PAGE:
Health Care Reform: An Update
For the first time in 42 years, to vote on its health care reform package, the Senate convened on Christmas Eve. After months of negotiations, debate, and filibuster threats, the Senate passed H.R. 3590, the Patient Protection and Affordable Care Act, by a vote of 60 to 39 — strictly along party lines. Senator Jim Bunning (R-KY) did not vote.

The House and Senate leadership returned to Washington the week after Christmas and began work on conferencing the House and Senate bills to form one piece of legislation that will be sent back to both chambers for a final up or down vote. If this final legislation passes both chambers, it will be sent to the president and signed into law. Currently, all of this is expected to happen before President Obama delivers his State of the Union address in late January or early February.

For a side-by-side comparison of the major health care reform proposals, go to

NLN-Supported Programs Receive Increased Funding in FY 2010
The House and Senate approved a FY 2010 omnibus spending package (H.R. 3288) comprising the six remaining spending bills, including the Labor-HHS-Education appropriations bill (H.R. 3293). Included in H.R. 3288 is $243.8 million for the Title VIII - Nursing Workforce Development Programs. This represents a 42.6 percent increase over FY 2009. The $243.8 million funding level is $19.4 million less than the president's budget and the House's proposed Title VIII spending of $263.4 million, but is $27.3 million above the Senate Appropriations Committee proposal of $216.7 million. President Obama signed the bill into law on December 16, 2009. The following chart provides a breakdown of the funding levels by program.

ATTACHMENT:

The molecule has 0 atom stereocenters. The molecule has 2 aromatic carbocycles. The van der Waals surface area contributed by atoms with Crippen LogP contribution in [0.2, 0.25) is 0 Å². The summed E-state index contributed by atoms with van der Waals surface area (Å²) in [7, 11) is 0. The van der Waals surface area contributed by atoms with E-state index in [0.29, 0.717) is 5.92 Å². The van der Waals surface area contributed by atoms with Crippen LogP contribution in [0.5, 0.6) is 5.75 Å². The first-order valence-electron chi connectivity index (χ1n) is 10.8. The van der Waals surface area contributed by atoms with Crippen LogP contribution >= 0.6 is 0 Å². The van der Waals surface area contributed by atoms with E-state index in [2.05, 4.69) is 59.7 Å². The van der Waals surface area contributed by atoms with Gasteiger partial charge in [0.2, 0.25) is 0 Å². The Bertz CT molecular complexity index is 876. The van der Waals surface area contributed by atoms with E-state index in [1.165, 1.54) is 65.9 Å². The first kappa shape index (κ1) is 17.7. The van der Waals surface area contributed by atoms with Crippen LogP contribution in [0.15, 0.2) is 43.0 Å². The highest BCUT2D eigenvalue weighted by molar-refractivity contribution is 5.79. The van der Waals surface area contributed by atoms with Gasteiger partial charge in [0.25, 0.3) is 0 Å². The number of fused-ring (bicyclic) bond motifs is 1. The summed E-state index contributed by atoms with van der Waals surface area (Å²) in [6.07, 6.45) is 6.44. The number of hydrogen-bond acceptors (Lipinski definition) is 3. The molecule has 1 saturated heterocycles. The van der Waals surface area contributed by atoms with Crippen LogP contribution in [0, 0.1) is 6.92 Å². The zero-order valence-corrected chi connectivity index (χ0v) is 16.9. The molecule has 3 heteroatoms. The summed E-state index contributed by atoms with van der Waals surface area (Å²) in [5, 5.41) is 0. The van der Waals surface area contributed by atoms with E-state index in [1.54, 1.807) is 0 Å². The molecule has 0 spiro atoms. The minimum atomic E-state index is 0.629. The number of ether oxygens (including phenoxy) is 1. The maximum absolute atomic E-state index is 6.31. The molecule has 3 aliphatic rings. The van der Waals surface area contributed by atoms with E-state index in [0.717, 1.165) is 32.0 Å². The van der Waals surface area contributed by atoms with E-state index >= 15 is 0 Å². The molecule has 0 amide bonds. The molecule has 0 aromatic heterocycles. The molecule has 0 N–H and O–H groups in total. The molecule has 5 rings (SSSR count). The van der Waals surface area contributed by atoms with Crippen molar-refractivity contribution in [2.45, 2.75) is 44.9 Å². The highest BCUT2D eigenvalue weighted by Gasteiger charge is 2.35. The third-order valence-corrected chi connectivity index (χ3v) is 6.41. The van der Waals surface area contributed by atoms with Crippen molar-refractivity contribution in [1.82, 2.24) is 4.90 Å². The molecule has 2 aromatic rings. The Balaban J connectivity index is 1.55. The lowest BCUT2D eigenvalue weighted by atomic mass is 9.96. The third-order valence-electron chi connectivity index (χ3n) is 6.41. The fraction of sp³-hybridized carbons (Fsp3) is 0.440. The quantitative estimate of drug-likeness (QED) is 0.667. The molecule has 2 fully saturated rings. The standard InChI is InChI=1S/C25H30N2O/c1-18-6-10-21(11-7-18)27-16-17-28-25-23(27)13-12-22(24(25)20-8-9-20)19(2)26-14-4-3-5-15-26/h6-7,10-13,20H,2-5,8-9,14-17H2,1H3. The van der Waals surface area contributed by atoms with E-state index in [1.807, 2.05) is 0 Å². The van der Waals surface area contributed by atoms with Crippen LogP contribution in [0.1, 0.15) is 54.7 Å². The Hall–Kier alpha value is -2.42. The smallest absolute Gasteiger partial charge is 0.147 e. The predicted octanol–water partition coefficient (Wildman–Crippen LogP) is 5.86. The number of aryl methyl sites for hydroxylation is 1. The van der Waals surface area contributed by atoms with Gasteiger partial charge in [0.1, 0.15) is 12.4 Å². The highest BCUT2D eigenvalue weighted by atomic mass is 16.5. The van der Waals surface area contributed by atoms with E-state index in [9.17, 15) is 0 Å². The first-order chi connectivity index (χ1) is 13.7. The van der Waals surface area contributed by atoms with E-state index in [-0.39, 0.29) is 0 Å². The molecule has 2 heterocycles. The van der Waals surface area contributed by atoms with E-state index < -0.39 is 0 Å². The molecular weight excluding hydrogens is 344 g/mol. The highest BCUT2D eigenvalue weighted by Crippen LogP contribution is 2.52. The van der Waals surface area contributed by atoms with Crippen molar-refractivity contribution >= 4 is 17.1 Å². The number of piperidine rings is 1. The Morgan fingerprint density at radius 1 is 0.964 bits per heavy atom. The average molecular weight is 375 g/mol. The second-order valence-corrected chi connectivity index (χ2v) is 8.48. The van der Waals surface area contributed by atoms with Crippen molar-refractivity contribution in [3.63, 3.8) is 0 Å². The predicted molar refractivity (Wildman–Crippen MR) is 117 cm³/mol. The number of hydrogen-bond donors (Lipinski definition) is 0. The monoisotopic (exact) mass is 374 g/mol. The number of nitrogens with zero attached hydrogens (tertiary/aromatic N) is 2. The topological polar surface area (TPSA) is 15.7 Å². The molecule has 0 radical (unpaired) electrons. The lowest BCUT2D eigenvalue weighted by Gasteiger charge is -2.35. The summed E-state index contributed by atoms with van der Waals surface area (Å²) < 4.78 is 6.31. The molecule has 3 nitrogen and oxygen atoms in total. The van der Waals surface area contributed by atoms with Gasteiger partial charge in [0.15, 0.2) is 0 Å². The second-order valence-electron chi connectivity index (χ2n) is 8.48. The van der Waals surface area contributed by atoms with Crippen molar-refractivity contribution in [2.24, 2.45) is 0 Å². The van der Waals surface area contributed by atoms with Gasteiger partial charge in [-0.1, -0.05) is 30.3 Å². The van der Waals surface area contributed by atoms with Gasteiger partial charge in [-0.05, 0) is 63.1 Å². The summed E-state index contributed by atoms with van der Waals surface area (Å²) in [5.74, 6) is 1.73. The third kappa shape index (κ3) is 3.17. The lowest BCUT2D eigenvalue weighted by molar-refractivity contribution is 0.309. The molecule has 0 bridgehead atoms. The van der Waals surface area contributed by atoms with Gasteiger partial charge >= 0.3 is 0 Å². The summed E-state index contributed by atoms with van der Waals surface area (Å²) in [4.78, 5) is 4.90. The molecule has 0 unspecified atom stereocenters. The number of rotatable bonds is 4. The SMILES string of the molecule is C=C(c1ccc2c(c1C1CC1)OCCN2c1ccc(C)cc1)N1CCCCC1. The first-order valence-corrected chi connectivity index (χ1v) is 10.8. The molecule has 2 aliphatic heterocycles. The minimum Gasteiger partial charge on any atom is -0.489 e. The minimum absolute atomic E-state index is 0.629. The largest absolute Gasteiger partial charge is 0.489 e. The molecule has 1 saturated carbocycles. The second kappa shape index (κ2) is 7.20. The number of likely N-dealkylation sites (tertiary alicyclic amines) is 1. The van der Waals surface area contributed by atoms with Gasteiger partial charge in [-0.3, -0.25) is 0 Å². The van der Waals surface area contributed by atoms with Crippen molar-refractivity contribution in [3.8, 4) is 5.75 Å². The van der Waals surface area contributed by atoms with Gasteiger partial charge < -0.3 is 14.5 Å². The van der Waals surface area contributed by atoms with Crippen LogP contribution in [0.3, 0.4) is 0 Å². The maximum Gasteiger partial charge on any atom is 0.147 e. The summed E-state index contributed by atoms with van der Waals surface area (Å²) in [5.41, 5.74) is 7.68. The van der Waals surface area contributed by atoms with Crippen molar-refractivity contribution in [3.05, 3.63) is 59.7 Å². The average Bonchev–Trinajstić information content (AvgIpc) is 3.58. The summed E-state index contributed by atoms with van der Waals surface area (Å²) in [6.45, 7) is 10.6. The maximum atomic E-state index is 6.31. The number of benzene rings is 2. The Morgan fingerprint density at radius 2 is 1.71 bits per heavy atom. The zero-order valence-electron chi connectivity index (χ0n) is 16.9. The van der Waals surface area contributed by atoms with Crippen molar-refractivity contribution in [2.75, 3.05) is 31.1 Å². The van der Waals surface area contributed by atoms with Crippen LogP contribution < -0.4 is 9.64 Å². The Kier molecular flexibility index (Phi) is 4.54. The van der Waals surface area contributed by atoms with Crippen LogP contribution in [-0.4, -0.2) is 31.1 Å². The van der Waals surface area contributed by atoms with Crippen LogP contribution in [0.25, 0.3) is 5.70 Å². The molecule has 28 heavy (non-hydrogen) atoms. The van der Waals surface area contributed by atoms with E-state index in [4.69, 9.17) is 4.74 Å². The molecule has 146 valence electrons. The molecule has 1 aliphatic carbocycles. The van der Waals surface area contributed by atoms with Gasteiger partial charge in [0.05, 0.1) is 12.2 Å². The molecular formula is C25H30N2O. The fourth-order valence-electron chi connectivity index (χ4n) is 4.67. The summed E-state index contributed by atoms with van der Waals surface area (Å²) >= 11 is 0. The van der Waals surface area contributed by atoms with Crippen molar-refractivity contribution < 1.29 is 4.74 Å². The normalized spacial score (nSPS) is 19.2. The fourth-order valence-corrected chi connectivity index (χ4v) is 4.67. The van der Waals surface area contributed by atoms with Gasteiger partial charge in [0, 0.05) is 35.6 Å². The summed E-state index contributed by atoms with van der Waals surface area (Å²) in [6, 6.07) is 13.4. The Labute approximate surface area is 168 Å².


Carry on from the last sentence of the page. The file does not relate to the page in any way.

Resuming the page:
Title VIII - Nursing Workforce Development Programs
(Amounts in Thousands)
Nursing Workforce
Development Programs

FY 2007

FY 2008

FY 2009

FY 2010






Advanced Education
(Section 811)





Comprehensive Geriatric
(Section 855)





Nurse Education, Practice and Retention Grants (Section 831)





Loan Repayment and
(Section 846)





Nursing Faculty
Loan Program
(Section 846A)





Nursing Workforce
(Section 821)





Title VII Health Professions Programs also received a boost for FY 2010. Funding went from $221,695,000 in FY 2009 to $254,082,000 for FY 2010, a 14.6 percent increase.

        Volume 7, Issue 1
            January 2010

Health Care Reform: An Update

NLN-Supported Programs Receive Increased Funding in FY 2010


Government Affairs Action Center


Legislation to Address Shortage of Nursing Instructors in Ohio

On December 17, 2009, the Ohio Senate gave final approval yesterday to a bill — SB 89 — designed to entice more nurses to pursue advanced degrees in Ohio. The proposal allows the state chancellor to redistribute 25 percent of money in the nurse education loan assistance program to where it is needed most. The intent is to help nurses go back to school, get their master's degrees, and start teaching.